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April 9, 2024Boston, MA, United StatesEnforcement and Removal

ERO Boston apprehends Colombian national convicted of sex crimes against a California minor

BOSTON — Enforcement and Removal Operations apprehended a Colombian noncitizen April 2 who was convicted of sex crimes against a California minor. Deportation officers from ERO Boston arrested the 23-year-old noncitizen sex offender in Revere.

“This child sex offender’s presence in Massachusetts constitutes a significant threat to the children of our communities,” said ERO Boston Field Office Director Todd M. Lyons. “He victimized a child in California before moving to Massachusetts. We simply cannot allow him to reoffend and abuse a child here. ERO Boston will continue to prioritize public safety by arresting and removing noncitizen sex predators from New England.”

The Colombian national was admitted to the United States May 22, 2021, through Los Angeles as a nonimmigrant with authorization to remain in the United States for a temporary period. The noncitizen violated the terms of his visa when he remained in the United States after Nov. 20, 2021, without authorization from the Department of Homeland Security.

On Dec. 6, 2022, the Victorville Courthouse in Victorville, California, convicted him of unlawful sexual intercourse with a minor more than three years younger and sentenced him to three years of imprisonment for that offense. The court also convicted him of oral copulation of a person under 18 and sentenced him to one year of imprisonment.

The ICE Pacific Enforcement Response Center submitted a request for advance notification of release to the San Bernardino County-West Valley Detention Center in Rancho Cucamonga, California, requesting advanced notification of the Colombian sex offender’s release.

On an unknown date, the noncitizen sex offender from California was released from state custody. Regarding this matter, San Bernardino County Sheriff’s Office was hampered in its ability to assist in the case, due to California state law limiting local law enforcement cooperation with ICE.

The Colombian sex offender moved to Massachusetts on an unknown date.

On April 2, deportation officers from ERO Boston took him into custody and served him with a warrant for his arrest and a notice to appear before a Department of Justice immigration judge. The Colombian noncitizen will remain in ICE custody pending his removal proceedings.

As part of its mission to identify and arrest removable noncitizens, U.S. Immigration and Customs Enforcement (ICE) ERO lodges immigration detainers against noncitizens who have been arrested for criminal activity and taken into custody by state or local law enforcement. An immigration detainer is a request from ICE to state or local law enforcement agencies to notify ICE as early as possible before a removable noncitizen is released from their custody. Detainers request that state or local law enforcement agencies maintain custody of the noncitizen for a period not to exceed 48 hours beyond the time the individual would otherwise be released, allowing ERO to assume custody for removal purposes in accordance with federal law.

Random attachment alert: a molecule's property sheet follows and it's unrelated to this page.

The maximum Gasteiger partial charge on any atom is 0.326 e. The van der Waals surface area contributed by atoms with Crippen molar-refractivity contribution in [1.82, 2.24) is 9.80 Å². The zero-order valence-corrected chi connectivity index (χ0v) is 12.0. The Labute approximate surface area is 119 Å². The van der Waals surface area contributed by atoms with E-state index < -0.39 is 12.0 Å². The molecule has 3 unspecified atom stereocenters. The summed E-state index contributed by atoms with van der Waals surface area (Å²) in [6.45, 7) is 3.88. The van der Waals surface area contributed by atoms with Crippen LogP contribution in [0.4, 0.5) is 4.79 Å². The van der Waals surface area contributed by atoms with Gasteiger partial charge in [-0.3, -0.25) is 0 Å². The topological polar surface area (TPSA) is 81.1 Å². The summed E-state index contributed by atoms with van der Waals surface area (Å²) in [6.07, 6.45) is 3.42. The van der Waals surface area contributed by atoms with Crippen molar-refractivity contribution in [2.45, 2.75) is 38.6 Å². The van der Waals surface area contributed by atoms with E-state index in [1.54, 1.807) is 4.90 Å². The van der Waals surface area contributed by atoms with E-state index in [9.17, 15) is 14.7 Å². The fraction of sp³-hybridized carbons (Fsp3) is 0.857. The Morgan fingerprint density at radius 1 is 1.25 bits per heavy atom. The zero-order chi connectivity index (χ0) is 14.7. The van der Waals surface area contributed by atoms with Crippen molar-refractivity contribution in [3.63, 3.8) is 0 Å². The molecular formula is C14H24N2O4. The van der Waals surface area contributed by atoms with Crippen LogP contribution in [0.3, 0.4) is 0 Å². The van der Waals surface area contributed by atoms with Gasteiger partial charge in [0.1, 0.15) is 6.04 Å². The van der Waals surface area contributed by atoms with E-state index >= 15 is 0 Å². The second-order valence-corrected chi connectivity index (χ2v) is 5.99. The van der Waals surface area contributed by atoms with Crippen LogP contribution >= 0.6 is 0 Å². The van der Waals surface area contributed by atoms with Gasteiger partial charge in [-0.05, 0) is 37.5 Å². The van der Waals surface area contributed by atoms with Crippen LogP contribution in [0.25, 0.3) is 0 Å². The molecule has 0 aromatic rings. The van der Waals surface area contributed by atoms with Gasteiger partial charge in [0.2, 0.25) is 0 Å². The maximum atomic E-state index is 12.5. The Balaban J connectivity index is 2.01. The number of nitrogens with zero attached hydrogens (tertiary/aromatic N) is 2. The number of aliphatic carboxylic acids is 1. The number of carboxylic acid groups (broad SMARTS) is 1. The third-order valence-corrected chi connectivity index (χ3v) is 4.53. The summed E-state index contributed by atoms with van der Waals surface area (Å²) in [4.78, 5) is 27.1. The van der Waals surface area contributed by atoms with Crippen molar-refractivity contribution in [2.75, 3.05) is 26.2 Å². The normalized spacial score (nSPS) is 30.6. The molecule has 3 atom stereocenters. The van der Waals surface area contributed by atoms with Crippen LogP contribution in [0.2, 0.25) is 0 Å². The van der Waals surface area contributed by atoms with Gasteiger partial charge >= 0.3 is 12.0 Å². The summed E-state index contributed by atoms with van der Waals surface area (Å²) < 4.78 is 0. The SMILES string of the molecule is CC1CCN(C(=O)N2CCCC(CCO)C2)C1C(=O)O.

Detainers are a critical public safety tool because they focus enforcement resources on removable noncitizens who have been arrested for criminal activity. Detainers increase the safety of all parties involved — ERO personnel, law enforcement officials, removable noncitizens and the public — by allowing an arrest to be made in a secure and controlled custodial setting as opposed to at-large within the community. Because detainers result in the direct transfer of a noncitizen from state or local custody to ERO custody, they also minimize the potential that an individual will reoffend. Additionally, detainers conserve scarce government resources by allowing ERO to take criminal noncitizens into custody directly rather than expending resources locating these individuals at-large.

ERO conducts removals of individuals without a lawful basis to remain in the United States, including at the order of immigration judges with the Department of Justice’s Executive Office for Immigration Review (EOIR). EOIR is a separate entity from the Department of Homeland Security and ICE. Immigration judges in these courts make decisions based on the merits of each individual case, determining if a noncitizen is subject to a final order of removal or eligible for certain forms of relief from removal.

As one of ICE’s three operational directorates, ERO is the principal federal law enforcement authority in charge of domestic immigration enforcement. ERO’s mission is to protect the homeland through the arrest and removal of those who undermine the safety of U.S. communities and the integrity of U.S. immigration laws, and its primary areas of focus are interior enforcement operations, management of the agency’s detained and non-detained populations, and repatriation of noncitizens who have received final orders of removal. ERO’s workforce consists of more than 7,700 law enforcement and non-law enforcement support personnel across 25 domestic field offices and 208 locations nationwide, 30 overseas postings, and multiple temporary duty travel assignments along the border.

Members of the public with information regarding child sex offenders are encouraged to report crimes or suspicious activity by dialing the ICE Tip Line at 866-DHS-2-ICE (866-347-2423) or completing the online tip form.

Learn more about ERO Boston’s mission to increase public safety in our New England communities on X, formerly known as Twitter, at @EROBoston.